Post by barney » Thu Jul 22, 2021 7:33 am

A list of 124 grubby, corrupt, secretive, undemocratic or authoritarian actions or behaviours by the grubby government since it took power in 2013.

https://chaser.com.au/national/an-exhau ... st-7-years

it is taken in turn from this of more than 900 since 2013.

https://www.mdavis.xyz/govlist/

maestrob
Posts: 11765
Joined: Tue Sep 16, 2008 11:30 am

Re: Australia's grubby government

Post by maestrob » Thu Jul 22, 2021 9:53 am

Barney, Conservatives in the USA are also known for their massive corruption when they take power.

I still remember vividly one such example. When George W. Bush and Dick Cheney were put in power by our 5-4 Conservative Supreme Court in the famous election of 2000, they immediately invited the major oil companies to draft legislation that would re-write how the Federal government would regulate and otherwise manage the entire industry. Lobbyists convened in the Spring of 2001 and promptly drafted language that was passed by the Republican-controlled Congress with barely a hitch.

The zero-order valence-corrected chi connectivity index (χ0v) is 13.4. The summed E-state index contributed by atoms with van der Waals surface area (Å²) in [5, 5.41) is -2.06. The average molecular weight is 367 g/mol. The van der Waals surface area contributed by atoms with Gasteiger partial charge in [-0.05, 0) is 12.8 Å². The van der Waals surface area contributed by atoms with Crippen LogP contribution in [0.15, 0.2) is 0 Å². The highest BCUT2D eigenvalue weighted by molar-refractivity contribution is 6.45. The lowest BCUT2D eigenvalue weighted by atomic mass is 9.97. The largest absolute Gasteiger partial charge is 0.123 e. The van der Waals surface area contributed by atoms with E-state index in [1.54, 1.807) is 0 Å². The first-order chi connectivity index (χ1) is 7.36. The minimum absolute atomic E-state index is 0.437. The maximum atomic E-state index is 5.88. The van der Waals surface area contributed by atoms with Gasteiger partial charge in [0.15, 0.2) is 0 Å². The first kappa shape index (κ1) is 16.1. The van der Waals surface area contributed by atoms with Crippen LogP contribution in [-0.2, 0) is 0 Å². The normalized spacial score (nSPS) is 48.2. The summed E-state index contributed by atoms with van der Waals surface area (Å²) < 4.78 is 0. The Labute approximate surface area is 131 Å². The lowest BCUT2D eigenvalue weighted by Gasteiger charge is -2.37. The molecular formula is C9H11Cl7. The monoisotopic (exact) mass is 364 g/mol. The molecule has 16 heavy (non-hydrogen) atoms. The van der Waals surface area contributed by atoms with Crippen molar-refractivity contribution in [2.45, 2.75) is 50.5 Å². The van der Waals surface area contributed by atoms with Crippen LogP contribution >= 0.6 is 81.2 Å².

Remember, "W" was an oil executive in Texas before serving there as governor, and VP Cheney was CEO of Halliburton.

Here's an interesting analysis of that situation from 2004:

https://www.nytimes.com/2004/09/28/us/a ... urton.html

That Fall, the twin towers fell, and everything changed.

barney
Posts: 5899
Joined: Fri Aug 01, 2008 11:12 pm
Location: Melbourne, Australia

Re: Australia's grubby government

Post by barney » Thu Jul 22, 2021 6:46 pm

Thaks for that very interesting link, Brian.

Halliburton has certainly come up a lot since then.